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San Jose State football: Next stop – CHAMPIONSHIP GAME

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Come-from-behind win over Nevada leads to Boise State showdown

NCAA Football: San Jose State at Nevada Lance Iversen

Depending on your lens, Nevada completely lost “it” in the second-half or San Jose State played a complete game through all its up-and-downs.

The Spartans' come-from-behind win from a dominant second-half earned a 30-20 victory over the Wolf Pack.

The Spartans’ 2020 undefeated 6-0 season is much-needed magic, especially in these days of lockdown.

In next week’s Boise State matchup, San Jose State is ready for more history in their first-ever Mountain West Conference Championship.

The Wolf Pack commanded the first-half and held a 20-7 lead, but that’s all Nevada would put up in this four-quarter fight.

As the Pack completely unloaded in the first-half, the Spartans played all the way through winning the fight of attrition through physicality, then mentality, then more physicality.

“Our defense making a stop deep in the red zone, then Nevada missing the field goal was significant for us,” said Spartan head coach Brent Brennan on the sequence ending the first-half. “Then at half-time, we’re saying ‘let’s relax, let’s play for each other, let’s upgrade our physicality, and we’ll be all right.’ And then we get Shamar (Garrett) popping off that 98-yard kick return. We didn’t look back.”

Riding out the waves of each quarter is probably not for the faint-of-heart. From a 13-point first-half deficit for the Spartans to a dominating 23-0 second half, you have to ask want went wrong or right. Again, depends on your team lens.

First-half ebb and woes

The Spartan offense was not completely in sync in the first-half, though Spartan receiver Bailey Gaither put up 120 yards receiving in the first quarter and Jermaine Braddock caught his first 2020 touchdown; a 33-yarder from San Jose QB Nick Starkel.

Gaither finished with seven receptions and a game-high 156 yards and ate up the Pack secondary on deep crossing patterns.

The second quarter was characterized by Starkel’s misreads and inaccuracy. His lone interception led to seven points for Nevada on the Pack’s ensuing drive.

“The second quarter was a lull and maybe I was forcing some throws, but I think it was more not going to the most open receiver,” said Starkel. “I overthrew Bailey on a 1-on-1 go ball I wished I had back and forced one into Derrick Deese that should’ve gone to another receiver. I wasn’t thinking I was so off that I have to get it back together. I’m thinking just hit these guys. Our plays are working, they’re open and just finish the throw. Once it started happening, it felt really good.”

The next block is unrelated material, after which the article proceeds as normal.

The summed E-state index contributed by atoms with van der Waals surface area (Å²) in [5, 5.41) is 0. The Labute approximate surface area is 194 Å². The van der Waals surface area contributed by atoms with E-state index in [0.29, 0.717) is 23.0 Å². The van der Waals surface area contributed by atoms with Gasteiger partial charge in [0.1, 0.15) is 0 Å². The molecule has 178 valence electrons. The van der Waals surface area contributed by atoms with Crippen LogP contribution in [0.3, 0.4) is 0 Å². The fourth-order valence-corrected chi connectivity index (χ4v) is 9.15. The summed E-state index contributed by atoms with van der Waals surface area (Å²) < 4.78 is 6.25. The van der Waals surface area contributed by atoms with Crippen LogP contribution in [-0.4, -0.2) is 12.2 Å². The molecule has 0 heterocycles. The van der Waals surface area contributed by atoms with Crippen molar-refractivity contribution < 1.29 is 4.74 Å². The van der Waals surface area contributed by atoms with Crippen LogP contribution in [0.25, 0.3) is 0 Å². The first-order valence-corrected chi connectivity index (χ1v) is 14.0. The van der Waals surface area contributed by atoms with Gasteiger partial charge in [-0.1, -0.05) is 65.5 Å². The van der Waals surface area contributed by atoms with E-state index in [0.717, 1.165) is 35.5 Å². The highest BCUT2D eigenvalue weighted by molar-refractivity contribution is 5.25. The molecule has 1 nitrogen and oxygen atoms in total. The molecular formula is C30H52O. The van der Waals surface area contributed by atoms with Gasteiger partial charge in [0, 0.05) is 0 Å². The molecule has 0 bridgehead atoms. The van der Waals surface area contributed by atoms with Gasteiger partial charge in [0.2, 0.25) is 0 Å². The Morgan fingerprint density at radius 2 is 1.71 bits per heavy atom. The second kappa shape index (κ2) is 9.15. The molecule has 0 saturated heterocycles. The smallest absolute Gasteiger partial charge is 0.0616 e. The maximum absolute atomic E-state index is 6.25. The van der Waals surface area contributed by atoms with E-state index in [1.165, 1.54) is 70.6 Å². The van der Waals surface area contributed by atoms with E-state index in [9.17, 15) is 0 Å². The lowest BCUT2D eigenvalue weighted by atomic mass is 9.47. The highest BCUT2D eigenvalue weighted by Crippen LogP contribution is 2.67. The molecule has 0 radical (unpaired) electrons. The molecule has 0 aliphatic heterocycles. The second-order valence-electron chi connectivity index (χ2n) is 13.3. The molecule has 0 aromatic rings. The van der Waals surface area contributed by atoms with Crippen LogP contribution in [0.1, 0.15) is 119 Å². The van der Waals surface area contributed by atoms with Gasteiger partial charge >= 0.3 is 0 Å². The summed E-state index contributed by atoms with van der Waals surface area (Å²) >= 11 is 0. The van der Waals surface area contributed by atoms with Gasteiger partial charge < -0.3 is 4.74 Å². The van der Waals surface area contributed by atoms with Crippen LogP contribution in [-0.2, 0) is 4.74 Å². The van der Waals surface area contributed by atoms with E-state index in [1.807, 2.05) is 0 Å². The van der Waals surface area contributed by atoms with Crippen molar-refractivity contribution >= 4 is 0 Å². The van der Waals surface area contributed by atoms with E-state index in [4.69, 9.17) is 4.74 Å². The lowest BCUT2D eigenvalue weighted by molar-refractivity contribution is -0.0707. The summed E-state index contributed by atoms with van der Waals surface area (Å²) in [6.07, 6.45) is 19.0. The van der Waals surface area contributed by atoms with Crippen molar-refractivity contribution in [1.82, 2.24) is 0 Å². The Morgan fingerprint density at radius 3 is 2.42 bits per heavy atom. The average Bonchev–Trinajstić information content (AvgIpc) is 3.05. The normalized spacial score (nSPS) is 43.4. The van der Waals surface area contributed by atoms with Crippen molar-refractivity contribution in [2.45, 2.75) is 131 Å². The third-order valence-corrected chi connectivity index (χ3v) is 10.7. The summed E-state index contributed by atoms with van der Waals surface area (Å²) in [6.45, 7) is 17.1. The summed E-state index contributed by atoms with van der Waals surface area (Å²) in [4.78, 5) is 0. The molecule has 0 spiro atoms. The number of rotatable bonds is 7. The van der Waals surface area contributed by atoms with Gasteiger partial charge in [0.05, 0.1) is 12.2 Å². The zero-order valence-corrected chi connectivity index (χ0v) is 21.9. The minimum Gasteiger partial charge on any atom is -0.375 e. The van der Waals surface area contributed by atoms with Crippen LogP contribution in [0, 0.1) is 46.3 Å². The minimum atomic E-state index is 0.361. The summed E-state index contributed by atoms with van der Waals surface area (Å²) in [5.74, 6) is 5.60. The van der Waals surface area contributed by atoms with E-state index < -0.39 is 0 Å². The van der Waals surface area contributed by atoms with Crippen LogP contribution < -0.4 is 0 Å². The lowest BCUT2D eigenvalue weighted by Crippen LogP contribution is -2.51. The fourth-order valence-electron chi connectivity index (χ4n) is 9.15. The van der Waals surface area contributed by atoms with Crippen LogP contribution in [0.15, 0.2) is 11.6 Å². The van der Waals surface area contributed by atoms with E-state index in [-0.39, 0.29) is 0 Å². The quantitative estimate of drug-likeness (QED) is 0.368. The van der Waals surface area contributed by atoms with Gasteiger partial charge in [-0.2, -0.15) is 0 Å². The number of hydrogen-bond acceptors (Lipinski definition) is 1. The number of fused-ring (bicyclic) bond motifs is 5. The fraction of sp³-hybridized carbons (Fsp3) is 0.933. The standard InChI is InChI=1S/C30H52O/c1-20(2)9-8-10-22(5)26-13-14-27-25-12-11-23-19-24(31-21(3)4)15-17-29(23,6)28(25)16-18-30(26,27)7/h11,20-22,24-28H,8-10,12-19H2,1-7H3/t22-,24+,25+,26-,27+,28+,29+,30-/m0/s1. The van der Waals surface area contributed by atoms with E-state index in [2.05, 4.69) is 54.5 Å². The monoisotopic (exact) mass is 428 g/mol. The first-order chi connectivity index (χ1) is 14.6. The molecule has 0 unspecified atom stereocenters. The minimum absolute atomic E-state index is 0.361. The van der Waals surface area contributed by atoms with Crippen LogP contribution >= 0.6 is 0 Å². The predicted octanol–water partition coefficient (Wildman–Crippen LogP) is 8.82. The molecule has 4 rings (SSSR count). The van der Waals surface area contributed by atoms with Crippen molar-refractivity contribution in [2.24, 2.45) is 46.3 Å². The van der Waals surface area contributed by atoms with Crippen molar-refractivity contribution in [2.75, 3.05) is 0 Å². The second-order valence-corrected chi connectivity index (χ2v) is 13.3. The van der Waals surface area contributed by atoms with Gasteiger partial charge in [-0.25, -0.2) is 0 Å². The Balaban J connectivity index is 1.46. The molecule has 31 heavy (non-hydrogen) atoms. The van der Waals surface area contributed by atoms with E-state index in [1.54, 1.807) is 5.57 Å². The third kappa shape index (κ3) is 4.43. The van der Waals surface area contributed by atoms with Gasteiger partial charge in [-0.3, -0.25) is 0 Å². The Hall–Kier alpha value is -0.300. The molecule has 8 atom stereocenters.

The first half also showed a smart Nevada defense seemingly knowing and thwarting Spartan plays, while the physical Pack offense was bodying up and imposing themselves on the Spartan defense.

Second-half takedown

Spartan freshman running back Shamar Garrett’s speed show on the opening second-half kickoff started the script flip - a 98-yard burst up the middle of the kick coverage then down the left sideline into the end zone.

“We have our right kick-off return and our bounce return, which is our left kick-off return,” Garrett understatedly describes. “We have our wall, our seals, and our kick-out blocks and the hole was wide open.”

The second Spartan throat-stepper was a 12-play, 99-yard scoring drive ending with a 5-yard TD pass from Starkel to tight-end Deese. Starkel finished the night 20-30 for 306 yards, 2 TD passes, and 1 INT.

The last signature moment came from senior Spartan running back Tyler Nevens, who came alive after a measly four yards rushing from the Spartans in the first half. Nevens finished with 184 yards on the ground on 12 carries.

“Third quarter, 35 seconds left, we’re in that huddle, we’re saying why not, let’s score right now,” said Nevens on his 69-yard bull-rush TD. “We know what they’re gonna bring and we know what they’re gonna do, so why not bring it?? The offensive line has been giving me great looks all season, so why not?”

Nevens’ statement run was highlighted by trucking over Nevada DB Tyson Williams leading to a fourth-quarter of more Spartan physicality to close the game out.

Defensive end Cade Hall ended the game with a flurry. Once knowing Nevada had to pass, the defensive pressure was able to hone in on star Nevada QB Carson Strong and sack him four times overall.

The time has come

The acclaimed Boise State is next up. Though the Broncos have long-standing championship stock, the Spartans are all grown up and clearly quite different.

There will be no deer-in-the-headlights and no trepidation - just complete confidence considering all the downtrodden abuse and growing pains they’ve pushed through. And all the learned ways of winning this season.

It will still take time for “outsiders” to get used to them winning, but it’ll take just another week to see a much-anticipated game that better make it on national television this time around. Hopefully, too, it’ll take place in some nice shiny stadium.

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